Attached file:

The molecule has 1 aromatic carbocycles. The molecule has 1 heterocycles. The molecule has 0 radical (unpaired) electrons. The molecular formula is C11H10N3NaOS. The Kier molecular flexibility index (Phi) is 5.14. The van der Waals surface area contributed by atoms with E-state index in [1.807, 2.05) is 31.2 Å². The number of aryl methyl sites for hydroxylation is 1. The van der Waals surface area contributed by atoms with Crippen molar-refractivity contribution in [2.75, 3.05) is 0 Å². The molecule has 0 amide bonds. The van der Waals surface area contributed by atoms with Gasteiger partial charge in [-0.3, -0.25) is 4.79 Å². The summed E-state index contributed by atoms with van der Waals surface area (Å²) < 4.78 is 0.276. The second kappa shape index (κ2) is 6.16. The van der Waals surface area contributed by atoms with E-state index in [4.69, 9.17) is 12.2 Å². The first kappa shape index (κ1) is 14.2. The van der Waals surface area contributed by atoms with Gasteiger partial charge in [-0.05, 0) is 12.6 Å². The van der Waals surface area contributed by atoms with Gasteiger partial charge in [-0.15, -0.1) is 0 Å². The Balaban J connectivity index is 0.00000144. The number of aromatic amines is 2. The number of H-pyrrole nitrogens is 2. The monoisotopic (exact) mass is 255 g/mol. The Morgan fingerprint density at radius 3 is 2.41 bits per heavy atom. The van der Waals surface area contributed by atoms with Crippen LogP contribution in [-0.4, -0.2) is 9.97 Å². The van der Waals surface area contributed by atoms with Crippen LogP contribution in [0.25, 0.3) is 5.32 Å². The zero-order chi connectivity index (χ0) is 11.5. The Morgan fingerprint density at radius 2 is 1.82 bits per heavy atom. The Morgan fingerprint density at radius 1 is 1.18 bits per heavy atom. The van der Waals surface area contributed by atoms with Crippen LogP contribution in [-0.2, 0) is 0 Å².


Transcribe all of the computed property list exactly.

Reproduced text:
The molecule has 1 aromatic carbocycles. The molecule has 1 heterocycles. The molecule has 0 radical (unpaired) electrons. The molecular formula is C11H10N3NaOS. The Kier molecular flexibility index (Phi) is 5.14. The van der Waals surface area contributed by atoms with E-state index in [1.807, 2.05) is 31.2 Å². The number of aryl methyl sites for hydroxylation is 1. The van der Waals surface area contributed by atoms with Crippen molar-refractivity contribution in [2.75, 3.05) is 0 Å². The molecule has 0 amide bonds. The van der Waals surface area contributed by atoms with Gasteiger partial charge in [-0.3, -0.25) is 4.79 Å². The summed E-state index contributed by atoms with van der Waals surface area (Å²) < 4.78 is 0.276. The second kappa shape index (κ2) is 6.16. The van der Waals surface area contributed by atoms with E-state index in [4.69, 9.17) is 12.2 Å². The first kappa shape index (κ1) is 14.2. The van der Waals surface area contributed by atoms with Gasteiger partial charge in [-0.05, 0) is 12.6 Å². The van der Waals surface area contributed by atoms with Gasteiger partial charge in [-0.15, -0.1) is 0 Å². The Balaban J connectivity index is 0.00000144. The number of aromatic amines is 2. The number of H-pyrrole nitrogens is 2. The monoisotopic (exact) mass is 255 g/mol. The Morgan fingerprint density at radius 3 is 2.41 bits per heavy atom. The van der Waals surface area contributed by atoms with Crippen LogP contribution in [-0.4, -0.2) is 9.97 Å². The van der Waals surface area contributed by atoms with Crippen LogP contribution in [0.25, 0.3) is 5.32 Å². The zero-order chi connectivity index (χ0) is 11.5. The Morgan fingerprint density at radius 2 is 1.82 bits per heavy atom. The Morgan fingerprint density at radius 1 is 1.18 bits per heavy atom. The van der Waals surface area contributed by atoms with Crippen LogP contribution in [-0.2, 0) is 0 Å².